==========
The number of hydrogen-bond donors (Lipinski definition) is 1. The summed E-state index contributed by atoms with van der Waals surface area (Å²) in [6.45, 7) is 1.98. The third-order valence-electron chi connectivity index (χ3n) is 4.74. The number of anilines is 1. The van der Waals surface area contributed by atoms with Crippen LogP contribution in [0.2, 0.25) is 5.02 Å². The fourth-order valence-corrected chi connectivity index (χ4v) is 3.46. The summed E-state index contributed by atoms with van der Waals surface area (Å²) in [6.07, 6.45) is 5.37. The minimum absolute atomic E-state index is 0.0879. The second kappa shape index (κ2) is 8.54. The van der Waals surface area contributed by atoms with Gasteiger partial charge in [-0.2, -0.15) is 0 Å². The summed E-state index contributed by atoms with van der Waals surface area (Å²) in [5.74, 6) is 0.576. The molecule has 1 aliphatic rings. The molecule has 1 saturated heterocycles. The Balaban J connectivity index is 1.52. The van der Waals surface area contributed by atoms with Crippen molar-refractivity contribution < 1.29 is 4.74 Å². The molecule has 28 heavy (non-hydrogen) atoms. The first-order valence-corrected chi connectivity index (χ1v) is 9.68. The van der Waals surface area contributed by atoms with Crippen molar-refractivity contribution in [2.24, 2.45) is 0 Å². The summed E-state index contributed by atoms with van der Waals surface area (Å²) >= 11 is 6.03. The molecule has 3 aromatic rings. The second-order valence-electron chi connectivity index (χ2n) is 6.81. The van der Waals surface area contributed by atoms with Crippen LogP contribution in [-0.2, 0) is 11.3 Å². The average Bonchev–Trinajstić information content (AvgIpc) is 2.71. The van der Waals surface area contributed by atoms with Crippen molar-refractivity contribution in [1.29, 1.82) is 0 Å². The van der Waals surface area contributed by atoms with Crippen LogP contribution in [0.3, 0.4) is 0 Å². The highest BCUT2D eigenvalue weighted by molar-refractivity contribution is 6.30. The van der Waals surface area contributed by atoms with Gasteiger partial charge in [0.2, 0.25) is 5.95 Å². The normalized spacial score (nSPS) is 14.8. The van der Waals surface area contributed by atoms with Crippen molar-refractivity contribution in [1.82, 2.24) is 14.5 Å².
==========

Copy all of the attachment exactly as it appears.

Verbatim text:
The number of hydrogen-bond donors (Lipinski definition) is 1. The summed E-state index contributed by atoms with van der Waals surface area (Å²) in [6.45, 7) is 1.98. The third-order valence-electron chi connectivity index (χ3n) is 4.74. The number of anilines is 1. The van der Waals surface area contributed by atoms with Crippen LogP contribution in [0.2, 0.25) is 5.02 Å². The fourth-order valence-corrected chi connectivity index (χ4v) is 3.46. The summed E-state index contributed by atoms with van der Waals surface area (Å²) in [6.07, 6.45) is 5.37. The minimum absolute atomic E-state index is 0.0879. The second kappa shape index (κ2) is 8.54. The van der Waals surface area contributed by atoms with Gasteiger partial charge in [-0.2, -0.15) is 0 Å². The summed E-state index contributed by atoms with van der Waals surface area (Å²) in [5.74, 6) is 0.576. The molecule has 1 aliphatic rings. The molecule has 1 saturated heterocycles. The Balaban J connectivity index is 1.52. The van der Waals surface area contributed by atoms with Crippen molar-refractivity contribution < 1.29 is 4.74 Å². The molecule has 28 heavy (non-hydrogen) atoms. The first-order valence-corrected chi connectivity index (χ1v) is 9.68. The van der Waals surface area contributed by atoms with Crippen molar-refractivity contribution in [2.24, 2.45) is 0 Å². The summed E-state index contributed by atoms with van der Waals surface area (Å²) >= 11 is 6.03. The molecule has 3 aromatic rings. The second-order valence-electron chi connectivity index (χ2n) is 6.81. The van der Waals surface area contributed by atoms with Crippen LogP contribution in [-0.2, 0) is 11.3 Å². The average Bonchev–Trinajstić information content (AvgIpc) is 2.71. The van der Waals surface area contributed by atoms with Crippen molar-refractivity contribution in [1.29, 1.82) is 0 Å². The van der Waals surface area contributed by atoms with Crippen LogP contribution in [0.3, 0.4) is 0 Å². The highest BCUT2D eigenvalue weighted by molar-refractivity contribution is 6.30. The van der Waals surface area contributed by atoms with Gasteiger partial charge in [0.2, 0.25) is 5.95 Å². The normalized spacial score (nSPS) is 14.8. The van der Waals surface area contributed by atoms with Crippen molar-refractivity contribution in [1.82, 2.24) is 14.5 Å².